A privilege of being an academic is the freedom to muse, staying faithful to the title of a PhD which is, after all, a doctor of philosophy. In his latest reflection on a topic of importance to all scientific disciplines, Dan Bower (CSH and Ambizione Fellow at the University of Bern) discusses the ambiguity that comes with the separation of data and models.
What are data? What are models? You are probably wondering how I can write a blog post about this—but bear with me—because these under-appreciated questions affect all scientific disciplines. The tug-of-war between models and data has been viscously fought since the enlightenment to the mutual benefit of both. Modelling has undergone a recent explosion due to the growth of computing power that enables numerical techniques to model physical systems that were beforehand intractable. But the notion of data and models extend beyond their immediate scientific applications; the preference of a scientist to lean towards data or models is often a defining aspect of their character. We’ve all heard (at least anecdotally) of the modeller that confidentially exclaims “the data is wrong, the model is right”. The passion with which this statement is made in a packed room at an international conference demonstrates that—for the individual at least—the vested interest in modelling can be perhaps a little too strong. Clearly, the battle between data and models as mechanisms to advance scientific knowledge is punctuated by the seemingly innate preference of a particular scientist to “believe” in the usefulness of models or data.
Battle for the heart of science
I define an “observer” as a scientist with a preference for data— either directly observed or experimentally collected—and a “modeller” as a scientist that formulates models. In the modern scientific landscape, it’s increasingly difficult to be a true end-member of either definition. Science is the endeavour to uncover the truth of the natural world. Establishing truth was purely observational in the early days; we observed the stars, planets, mountains, animals, plants, the list goes on. Observations by Charles Darwin led to the theory of natural selection – jump-starting modern biology. Observations of planets and stars established the Copernican model of the solar system, and geological observations led to the theory of plate tectonics. In this regard, the observer may always claim the closest affiliation to the heart of what science is, in the sense that a (good) observation is (in the best case scenario) an irrefutable truth about the natural world. What information this truth provides in the context of the bigger picture is not necessarily apparent—this is where modellers pick up the story. A truth of nature cannot be established by simply the outcome of a model or theory without observational proof; recall that Peter Higgs waited almost 50 years to be awarded the Nobel Prize following experimental verification of the Higg’s boson.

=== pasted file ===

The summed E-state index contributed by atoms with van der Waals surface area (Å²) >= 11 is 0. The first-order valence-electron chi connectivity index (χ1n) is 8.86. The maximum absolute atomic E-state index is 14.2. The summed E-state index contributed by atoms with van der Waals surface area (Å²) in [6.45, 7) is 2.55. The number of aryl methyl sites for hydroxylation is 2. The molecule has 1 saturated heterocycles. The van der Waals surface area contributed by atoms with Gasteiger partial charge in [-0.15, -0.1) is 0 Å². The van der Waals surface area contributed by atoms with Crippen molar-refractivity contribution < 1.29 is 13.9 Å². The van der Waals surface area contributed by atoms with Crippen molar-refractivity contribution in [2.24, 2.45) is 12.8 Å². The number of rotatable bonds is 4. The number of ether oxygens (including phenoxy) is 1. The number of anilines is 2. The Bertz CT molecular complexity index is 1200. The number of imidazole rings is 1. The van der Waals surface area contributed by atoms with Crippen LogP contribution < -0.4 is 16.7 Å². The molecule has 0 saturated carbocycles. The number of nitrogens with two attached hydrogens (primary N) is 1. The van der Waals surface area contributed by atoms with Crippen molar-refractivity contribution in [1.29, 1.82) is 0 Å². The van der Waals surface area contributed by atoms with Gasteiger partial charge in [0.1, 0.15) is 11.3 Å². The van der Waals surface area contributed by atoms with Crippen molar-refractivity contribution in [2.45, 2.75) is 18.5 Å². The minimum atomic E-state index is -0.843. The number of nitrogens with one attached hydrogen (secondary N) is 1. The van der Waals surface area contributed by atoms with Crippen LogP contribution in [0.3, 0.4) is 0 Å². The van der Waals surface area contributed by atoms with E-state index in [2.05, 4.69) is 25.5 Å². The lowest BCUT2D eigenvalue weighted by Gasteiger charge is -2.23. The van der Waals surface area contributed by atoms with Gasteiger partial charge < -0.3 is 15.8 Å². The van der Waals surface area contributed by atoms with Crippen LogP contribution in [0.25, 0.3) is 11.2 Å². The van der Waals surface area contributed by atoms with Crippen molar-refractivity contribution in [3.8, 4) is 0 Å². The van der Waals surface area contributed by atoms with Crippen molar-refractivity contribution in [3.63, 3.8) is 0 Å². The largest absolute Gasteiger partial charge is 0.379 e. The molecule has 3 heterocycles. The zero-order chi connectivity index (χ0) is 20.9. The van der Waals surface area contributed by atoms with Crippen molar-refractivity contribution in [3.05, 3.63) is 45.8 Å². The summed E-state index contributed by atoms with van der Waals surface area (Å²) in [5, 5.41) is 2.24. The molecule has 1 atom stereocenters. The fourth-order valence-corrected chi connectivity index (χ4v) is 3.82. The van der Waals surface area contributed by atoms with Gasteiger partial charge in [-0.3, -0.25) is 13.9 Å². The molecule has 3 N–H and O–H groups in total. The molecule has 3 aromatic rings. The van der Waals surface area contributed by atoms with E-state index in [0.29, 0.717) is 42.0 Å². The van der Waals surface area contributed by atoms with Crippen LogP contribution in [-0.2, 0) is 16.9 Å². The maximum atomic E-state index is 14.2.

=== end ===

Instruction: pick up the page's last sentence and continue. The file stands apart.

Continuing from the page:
A classical observer makes an observation and reports the observation to the scientific community. Following this approach led to the establishment of many scientific fields, including biology, astronomy, and geology. The discovery and classification of a plant species in a rainforest by the pioneering botanists is a clear example of a scientific advancement made exclusively by observation. Essentially, there are no extra steps necessary to take the visual observation of a plant and realise that it is a truth of nature—I’m necessarily avoiding philosophical discussion of how we perceive and understand the natural world from the human perspective. Whilst observations akin to those of the botanist remain present in science, increasingly observers are necessarily dragged into the underworld of modelling—whether willingly or otherwise. This is because our scientific observations have gone beyond what our primitive senses can detect – technological developments in sensors and microchips have opened up a new space of sensory perception that we could never previously explore.